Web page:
Mercedes has duty to F1 to allow its drivers to race
Mercedes says it has a duty to allow its drivers to race freely in order to keep Formula One exciting.
Mercedes has dominated the 2014 season so far, with three wins from three races, but has allowed Lewis Hamilton and Nico Rosberg to battle on track. At the Bahrain Grand Prix the two drivers provided an enthralling duel for the lead and executive director (technical) Paddy Lowe said Mercedes would not have it any other way.
"Imagine if we had imposed team orders from lap two, what a terrible thing that would be for Formula One and the philosophy of Mercedes motorsport," he said. "It's something that we base ourselves on and the sport is about, but it's also about the drivers. They are great drivers and professionals and you want to give them the opportunity to race, which is what they do."
Lowe said the battle between the two drivers was also being played out on the pit wall as the two sides of the Mercedes garage managed their power units to offer optimum power to their drivers and help intensify the battle.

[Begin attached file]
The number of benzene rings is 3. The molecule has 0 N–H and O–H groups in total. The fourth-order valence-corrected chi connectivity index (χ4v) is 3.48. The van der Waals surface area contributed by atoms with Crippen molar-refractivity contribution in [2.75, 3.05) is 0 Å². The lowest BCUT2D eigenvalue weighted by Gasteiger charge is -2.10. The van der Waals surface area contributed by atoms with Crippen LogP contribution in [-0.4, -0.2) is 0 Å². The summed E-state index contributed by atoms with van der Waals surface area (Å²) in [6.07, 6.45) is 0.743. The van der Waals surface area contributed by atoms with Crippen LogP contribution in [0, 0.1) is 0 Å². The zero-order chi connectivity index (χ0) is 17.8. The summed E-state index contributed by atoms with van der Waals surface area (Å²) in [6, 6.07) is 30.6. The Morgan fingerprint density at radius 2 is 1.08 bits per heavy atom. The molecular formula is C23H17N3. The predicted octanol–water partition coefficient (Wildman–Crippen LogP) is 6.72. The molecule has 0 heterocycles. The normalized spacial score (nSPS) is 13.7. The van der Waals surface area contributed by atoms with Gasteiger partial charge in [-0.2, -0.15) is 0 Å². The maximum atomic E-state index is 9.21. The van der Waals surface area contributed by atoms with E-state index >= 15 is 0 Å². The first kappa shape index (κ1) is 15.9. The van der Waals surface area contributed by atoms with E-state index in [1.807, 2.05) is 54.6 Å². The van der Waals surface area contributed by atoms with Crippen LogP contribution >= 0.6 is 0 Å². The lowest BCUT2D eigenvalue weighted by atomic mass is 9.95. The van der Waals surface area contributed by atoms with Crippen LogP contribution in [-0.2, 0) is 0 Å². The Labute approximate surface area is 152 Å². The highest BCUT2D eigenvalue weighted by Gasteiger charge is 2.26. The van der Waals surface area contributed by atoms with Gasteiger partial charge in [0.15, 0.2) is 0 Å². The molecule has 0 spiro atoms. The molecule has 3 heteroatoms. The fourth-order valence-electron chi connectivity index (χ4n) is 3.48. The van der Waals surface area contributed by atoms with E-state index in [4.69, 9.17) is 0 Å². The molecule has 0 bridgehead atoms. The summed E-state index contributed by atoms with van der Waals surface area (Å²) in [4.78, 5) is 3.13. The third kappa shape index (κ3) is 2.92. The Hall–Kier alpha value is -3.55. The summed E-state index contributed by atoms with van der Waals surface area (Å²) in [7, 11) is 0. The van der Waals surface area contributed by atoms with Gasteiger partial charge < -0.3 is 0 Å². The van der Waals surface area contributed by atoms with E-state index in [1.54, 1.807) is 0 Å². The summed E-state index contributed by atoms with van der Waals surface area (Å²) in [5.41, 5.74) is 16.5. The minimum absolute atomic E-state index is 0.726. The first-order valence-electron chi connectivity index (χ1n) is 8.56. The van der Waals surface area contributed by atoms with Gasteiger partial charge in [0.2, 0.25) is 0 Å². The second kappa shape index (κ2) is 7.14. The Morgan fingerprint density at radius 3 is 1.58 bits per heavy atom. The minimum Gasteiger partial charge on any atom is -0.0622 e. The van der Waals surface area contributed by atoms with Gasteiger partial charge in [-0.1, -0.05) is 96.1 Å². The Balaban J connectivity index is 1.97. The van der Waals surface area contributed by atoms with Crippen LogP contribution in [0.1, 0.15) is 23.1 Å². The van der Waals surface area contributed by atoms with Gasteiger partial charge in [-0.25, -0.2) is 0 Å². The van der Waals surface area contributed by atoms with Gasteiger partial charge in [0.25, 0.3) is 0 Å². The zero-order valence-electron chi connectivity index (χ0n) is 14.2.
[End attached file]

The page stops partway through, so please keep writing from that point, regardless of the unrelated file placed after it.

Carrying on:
"One of the enjoyable aspects and one of the new games you can play in Formula One is energy management," he said. "With this power unit you have a battery and you have various manoeuvres you can pull. It was the same with KERS, with KERS you could save up energy and deploy it in double boosts, but with this power unit that effect is even more extreme.
"There are opportunities to manage your energy flow, save it up perhaps and play it out in different places. The team is very well practiced and trained in that and how to use that with the drivers. What we saw in those last ten laps was not only the drivers competing but each side of the garage competing and playing the game of energy deployment.
"It's a cat and mouse game of staying one step ahead with the use of the energy around the lap. You have to be very aware of that and you may have heard a lot of strategies on the radio, but that was a pretty exciting internal aspect to that competition."
However, one aspect the team had not anticipated was that its open data policy would mean the two sides of the garage could see what the opposition was doing.
"It's an interesting point that we hadn't predicted because we hadn't studied the scenario, but they could see each other's data so they would immediately know what he's done and then they react."
Lowe is confident Mercedes can make good use of its early advantage over its rivals to extend its lead at the top of the championship.
"The season is long but you'd have to say ta the moment we've got a good performance gap that will certainly sustain us for a few races to come, I hope!"